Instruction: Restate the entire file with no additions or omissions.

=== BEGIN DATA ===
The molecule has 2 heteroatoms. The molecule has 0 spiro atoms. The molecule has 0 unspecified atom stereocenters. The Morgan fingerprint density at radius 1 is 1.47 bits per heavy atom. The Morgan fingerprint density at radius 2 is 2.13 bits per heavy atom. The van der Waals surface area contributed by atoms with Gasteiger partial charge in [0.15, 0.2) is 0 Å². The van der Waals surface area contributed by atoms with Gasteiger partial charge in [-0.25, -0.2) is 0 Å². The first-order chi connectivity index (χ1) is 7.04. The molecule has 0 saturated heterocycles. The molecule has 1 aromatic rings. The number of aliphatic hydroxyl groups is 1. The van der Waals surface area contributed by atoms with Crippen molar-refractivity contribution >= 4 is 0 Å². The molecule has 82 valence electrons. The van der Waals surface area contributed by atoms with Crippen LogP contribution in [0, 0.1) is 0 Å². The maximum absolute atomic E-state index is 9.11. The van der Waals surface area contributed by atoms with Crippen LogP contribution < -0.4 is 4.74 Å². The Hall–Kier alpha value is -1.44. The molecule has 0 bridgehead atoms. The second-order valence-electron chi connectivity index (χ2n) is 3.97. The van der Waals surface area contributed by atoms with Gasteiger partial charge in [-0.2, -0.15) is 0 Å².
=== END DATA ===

The molecule has 2 heteroatoms. The molecule has 0 spiro atoms. The molecule has 0 unspecified atom stereocenters. The Morgan fingerprint density at radius 1 is 1.47 bits per heavy atom. The Morgan fingerprint density at radius 2 is 2.13 bits per heavy atom. The van der Waals surface area contributed by atoms with Gasteiger partial charge in [0.15, 0.2) is 0 Å². The van der Waals surface area contributed by atoms with Gasteiger partial charge in [-0.25, -0.2) is 0 Å². The first-order chi connectivity index (χ1) is 7.04. The molecule has 0 saturated heterocycles. The molecule has 1 aromatic rings. The number of aliphatic hydroxyl groups is 1. The van der Waals surface area contributed by atoms with Crippen molar-refractivity contribution >= 4 is 0 Å². The molecule has 82 valence electrons. The van der Waals surface area contributed by atoms with Crippen LogP contribution in [0, 0.1) is 0 Å². The maximum absolute atomic E-state index is 9.11. The van der Waals surface area contributed by atoms with Crippen LogP contribution < -0.4 is 4.74 Å². The Hall–Kier alpha value is -1.44. The molecule has 0 bridgehead atoms. The second-order valence-electron chi connectivity index (χ2n) is 3.97. The van der Waals surface area contributed by atoms with Gasteiger partial charge in [-0.2, -0.15) is 0 Å².